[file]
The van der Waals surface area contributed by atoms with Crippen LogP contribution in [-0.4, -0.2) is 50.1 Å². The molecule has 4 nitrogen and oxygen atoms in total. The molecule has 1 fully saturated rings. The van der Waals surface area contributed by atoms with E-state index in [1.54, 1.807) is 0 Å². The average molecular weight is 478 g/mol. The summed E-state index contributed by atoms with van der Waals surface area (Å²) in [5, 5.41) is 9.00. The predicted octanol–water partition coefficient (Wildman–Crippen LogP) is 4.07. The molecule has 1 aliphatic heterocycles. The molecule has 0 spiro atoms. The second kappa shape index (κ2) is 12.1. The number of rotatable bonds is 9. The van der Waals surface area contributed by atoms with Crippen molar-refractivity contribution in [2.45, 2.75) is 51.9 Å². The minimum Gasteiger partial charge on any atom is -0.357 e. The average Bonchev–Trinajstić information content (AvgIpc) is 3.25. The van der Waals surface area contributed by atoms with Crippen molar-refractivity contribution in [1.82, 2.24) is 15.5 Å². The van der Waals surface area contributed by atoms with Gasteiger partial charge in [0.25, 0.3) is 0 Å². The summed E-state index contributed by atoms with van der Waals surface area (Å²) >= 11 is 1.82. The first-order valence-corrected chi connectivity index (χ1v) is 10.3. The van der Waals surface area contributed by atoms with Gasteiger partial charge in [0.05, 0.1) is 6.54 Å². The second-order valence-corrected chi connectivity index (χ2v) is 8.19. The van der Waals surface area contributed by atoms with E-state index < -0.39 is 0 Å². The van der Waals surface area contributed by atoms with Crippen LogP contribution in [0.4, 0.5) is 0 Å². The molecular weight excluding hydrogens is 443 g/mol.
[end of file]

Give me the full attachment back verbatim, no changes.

The van der Waals surface area contributed by atoms with Crippen LogP contribution in [-0.4, -0.2) is 50.1 Å². The molecule has 4 nitrogen and oxygen atoms in total. The molecule has 1 fully saturated rings. The van der Waals surface area contributed by atoms with E-state index in [1.54, 1.807) is 0 Å². The average molecular weight is 478 g/mol. The summed E-state index contributed by atoms with van der Waals surface area (Å²) in [5, 5.41) is 9.00. The predicted octanol–water partition coefficient (Wildman–Crippen LogP) is 4.07. The molecule has 1 aliphatic heterocycles. The molecule has 0 spiro atoms. The second kappa shape index (κ2) is 12.1. The number of rotatable bonds is 9. The van der Waals surface area contributed by atoms with Crippen molar-refractivity contribution in [2.45, 2.75) is 51.9 Å². The minimum Gasteiger partial charge on any atom is -0.357 e. The average Bonchev–Trinajstić information content (AvgIpc) is 3.25. The van der Waals surface area contributed by atoms with Crippen molar-refractivity contribution in [1.82, 2.24) is 15.5 Å². The van der Waals surface area contributed by atoms with Gasteiger partial charge in [0.25, 0.3) is 0 Å². The summed E-state index contributed by atoms with van der Waals surface area (Å²) >= 11 is 1.82. The first-order valence-corrected chi connectivity index (χ1v) is 10.3. The van der Waals surface area contributed by atoms with Gasteiger partial charge in [0.05, 0.1) is 6.54 Å². The second-order valence-corrected chi connectivity index (χ2v) is 8.19. The van der Waals surface area contributed by atoms with E-state index < -0.39 is 0 Å². The van der Waals surface area contributed by atoms with Crippen LogP contribution in [0.4, 0.5) is 0 Å². The molecular weight excluding hydrogens is 443 g/mol.